Veterans benefits

A Cert Grant on Veterans Benefits and Fair Toll | Morrison & Foerster LLP – Federal Circuits

As readers of Federal Circuitry know, the Supreme Court in recent years has granted review in many Federal Circuit patent cases, such as the last term’s big decision in Arthrex. But the Supreme Court also picks up cases from the non-patent role of the Federal Circuit. Yesterday the Supreme Court granted certiorari to Arellano vs. McDonough, a veterans benefits case about when statutory filing deadlines can be “fairly imposed,” that is, extended due to unusual circumstances that prevented a litigant from making a timely filing . Questions about the availability of a fair toll arise in a wide variety of legislative contexts. The Supreme Court’s final decision in Arellano may therefore have broader implications beyond the realm of veterans benefits.

Under the law governing disability awards granted by the Department of Veterans Affairs (VA), the effective date of an award generally cannot be earlier than the date the VA receives the application. veteran’s benefits. 38 USC § 5110(a)(1). The law provides several exceptions to this default rule. As relevant here, if the VA receives an application within one year of the veteran’s release, the award will be retroactive to the day after the veteran’s release. Identifier. § 5110(b)(1).

In Arellano, a veteran filed for disability benefits nearly 30 years after his release from the Navy. He argued that his sentence should be retroactive to the day after his release under section 5110(b)(1). Although he did not file his application within the one-year time limit provided by this provision, he argued that the period should be fairly imposed because his mental illness had prevented him from filing his application sooner. The Veterans Appeals Board and the Veterans Claims Court of Appeal rejected the veteran’s equitable entitlement argument based on Andrews vs Principia 2003 decision in which the Federal Circuit ruled that the one-year delay provided for in Section 5110(b)(1) is not subject to an equitable toll.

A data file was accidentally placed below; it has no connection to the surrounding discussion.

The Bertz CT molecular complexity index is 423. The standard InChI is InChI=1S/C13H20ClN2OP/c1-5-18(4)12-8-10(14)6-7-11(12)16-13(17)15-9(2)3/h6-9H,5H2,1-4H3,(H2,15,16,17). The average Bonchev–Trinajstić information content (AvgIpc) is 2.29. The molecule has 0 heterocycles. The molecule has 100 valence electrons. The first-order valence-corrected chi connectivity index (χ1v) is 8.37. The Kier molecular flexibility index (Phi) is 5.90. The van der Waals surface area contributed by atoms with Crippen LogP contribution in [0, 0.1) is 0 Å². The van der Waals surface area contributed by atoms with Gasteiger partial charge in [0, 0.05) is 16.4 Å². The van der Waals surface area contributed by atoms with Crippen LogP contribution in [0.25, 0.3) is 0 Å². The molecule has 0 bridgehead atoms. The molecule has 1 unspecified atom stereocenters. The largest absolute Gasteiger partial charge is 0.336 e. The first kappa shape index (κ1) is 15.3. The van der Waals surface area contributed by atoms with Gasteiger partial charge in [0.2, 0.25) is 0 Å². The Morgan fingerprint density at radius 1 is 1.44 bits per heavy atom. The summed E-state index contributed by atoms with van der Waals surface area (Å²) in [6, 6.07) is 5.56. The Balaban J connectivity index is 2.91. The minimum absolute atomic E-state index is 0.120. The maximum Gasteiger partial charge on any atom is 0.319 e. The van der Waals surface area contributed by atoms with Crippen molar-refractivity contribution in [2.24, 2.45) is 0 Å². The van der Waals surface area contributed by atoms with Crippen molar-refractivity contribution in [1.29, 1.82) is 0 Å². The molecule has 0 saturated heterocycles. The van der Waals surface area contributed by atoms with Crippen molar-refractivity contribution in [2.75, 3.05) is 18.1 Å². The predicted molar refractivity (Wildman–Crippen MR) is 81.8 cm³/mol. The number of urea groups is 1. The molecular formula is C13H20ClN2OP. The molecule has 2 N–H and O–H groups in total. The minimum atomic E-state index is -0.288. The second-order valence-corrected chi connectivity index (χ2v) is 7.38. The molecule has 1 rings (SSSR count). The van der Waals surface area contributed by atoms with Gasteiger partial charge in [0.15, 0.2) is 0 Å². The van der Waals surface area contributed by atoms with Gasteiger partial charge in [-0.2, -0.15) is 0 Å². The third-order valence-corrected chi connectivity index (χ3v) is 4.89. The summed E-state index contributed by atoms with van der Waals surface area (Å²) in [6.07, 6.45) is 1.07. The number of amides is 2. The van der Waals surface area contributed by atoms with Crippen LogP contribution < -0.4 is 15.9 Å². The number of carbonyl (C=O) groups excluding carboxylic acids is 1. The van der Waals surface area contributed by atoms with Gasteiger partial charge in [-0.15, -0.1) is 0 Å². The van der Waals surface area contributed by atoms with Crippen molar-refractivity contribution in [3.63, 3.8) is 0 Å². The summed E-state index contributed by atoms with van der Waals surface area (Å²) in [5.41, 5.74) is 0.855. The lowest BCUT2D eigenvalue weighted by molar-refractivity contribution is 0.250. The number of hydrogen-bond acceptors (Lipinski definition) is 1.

After a Federal Circuit panel heard oral argument in Arellano (but before the panel rendered a decision), the Federal Circuit sua sponte granted an en banc hearing. The court order only stated that “[a] sua sponte request” for bench sounding “has been made” and was successful. As usual, the order did not identify which judge requested an en banc poll. But it may be an original panel member, as some panel members expressed doubts about andrew to pleading. Among other issues, the tribunal en banc asked the parties to inform whether andrew should be cancelled.

In its en banc decision, however, the Federal Circuit was equally divided on this issue, leaving andrew in place – although the tribunal en banc unanimously determined that the fair toll was not available to the veteran in question. (As we observed earlier, the Court en banc is rarely evenly divided; although the Court was split 6-6 on whether to grant a rehearing en banc in the American axle case of patent eligibility, most often the Court is unanimous or only a few judges have noted dissent.)

Six judges (Chief Justice Moore and Justices Chen, Lourie, Prost, Taranto and Hughes) agreed with andrewThe finding of Section 5110(b)(1) does not lend itself to a fair toll because it is not a statute of limitations that has the effect of completely barring the claim for benefits. a veteran. Rather, it establishes “one of the many elements” of an award of benefits, namely its effective date.

Six other judges (Judges Dyk, Newman, O’Malley, Reyna, Wallach and Stoll) would have quashed andrew and held that Section 5110(b)(1) is a statute of limitations subject to an equitable toll. Yet those judges would have dismissed a fair toll on the facts of the veteran’s case because the veteran had a caregiver who could have filed a claim for benefits on the veteran’s behalf earlier in the day. the 30-year period after his release.

The Supreme Court granted the veteran’s petition for certiorari, which asked the court to decide whether the one-year limitation in section 5110(b)(1) lent itself to a fair toll. The case will likely be heard in the fall around the start of the Supreme Court’s October 2022 term.

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